Grant supports new approach to geriatrics training

The Donald W. Reynolds Foundation has awarded a $1 million grant to The Medical College of Wisconsin to support a new initiative focused on geriatric training for physicians in non-primary care residency training programs. 
 “The Donald W. Reynolds Foundation stands as one of the nation’s leading philanthropic organizations in support of better geriatric physician training to improve the quality of life for America’s growing elderly population,” said Dr. John Raymond, Sr., president and chief executive officer of The Medical College of Wisconsin.  “We are deeply honored and grateful for the Reynolds Foundation’s continued support of our efforts to advance education in geriatric care.”
The grant is one of 10 awards across the country granted to medical schools by the Las Vegas-based Reynolds Foundation. The foundation awarded grants totaling almost $10 million to support comprehensive projects in academic health centers to train medical students, residents and practicing physicians in geriatrics. 
All those awarded grants are required to match one dollar for every two dollars granted from the foundation.
The grant will be used to develop new approaches to residency training of non-primary care physicians to assure that physicians are prepared to care for older people in their respective specialties.  The effort is led by Dr. Edmund Duthie, professor and chief of geriatric medicine; Dr. Kathryn Denson, associate professor of medicine; and Deborah Simpson, PhD, associate dean for educational support and evaluation and the Elsa B. and Roger D. Cohen, MDs Professor in Medical Education at both the Medical College and Children’s Hospital of Wisconsin.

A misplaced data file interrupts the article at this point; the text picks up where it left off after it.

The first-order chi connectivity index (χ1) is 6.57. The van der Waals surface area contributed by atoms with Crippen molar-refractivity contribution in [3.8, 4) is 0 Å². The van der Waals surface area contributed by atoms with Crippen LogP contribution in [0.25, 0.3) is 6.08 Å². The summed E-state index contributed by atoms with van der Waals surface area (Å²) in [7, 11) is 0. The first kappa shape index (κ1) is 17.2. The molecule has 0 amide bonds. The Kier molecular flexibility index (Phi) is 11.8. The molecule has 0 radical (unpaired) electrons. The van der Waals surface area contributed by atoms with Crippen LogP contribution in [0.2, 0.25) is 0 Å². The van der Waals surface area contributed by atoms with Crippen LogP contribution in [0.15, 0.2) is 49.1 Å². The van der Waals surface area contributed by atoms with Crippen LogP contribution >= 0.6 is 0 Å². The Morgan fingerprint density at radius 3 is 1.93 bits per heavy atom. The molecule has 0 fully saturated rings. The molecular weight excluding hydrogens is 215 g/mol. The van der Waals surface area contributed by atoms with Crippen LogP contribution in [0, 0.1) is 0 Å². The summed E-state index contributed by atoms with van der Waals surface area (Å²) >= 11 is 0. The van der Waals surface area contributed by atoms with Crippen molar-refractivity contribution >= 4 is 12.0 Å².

“With the exception of pediatrics and neonatology, physicians in every specialty field of medicine are caring for an increasing number of elderly patients,” said Dr. Duthie.  “We need to ensure that the next generation of physicians is grounded not only in their specialty field, but also in the special needs required to care for older patients.”
The new Medical College geriatric training initiative will engage 17 residency and fellowship specialty training programs to develop geriatrics education teams within each program that systematically develop, deliver, access and evaluate specialty-specific geriatrics instruction. 
“The Reynolds Foundation has now committed almost $90 million under this initiative,” said Fred Smith, chairman of the Reynolds Foundation’s board of trustees. “The Foundation’s goal is to improve the quality of health care for elderly people across America by preparing physicians and other health care providers to address their special needs.”

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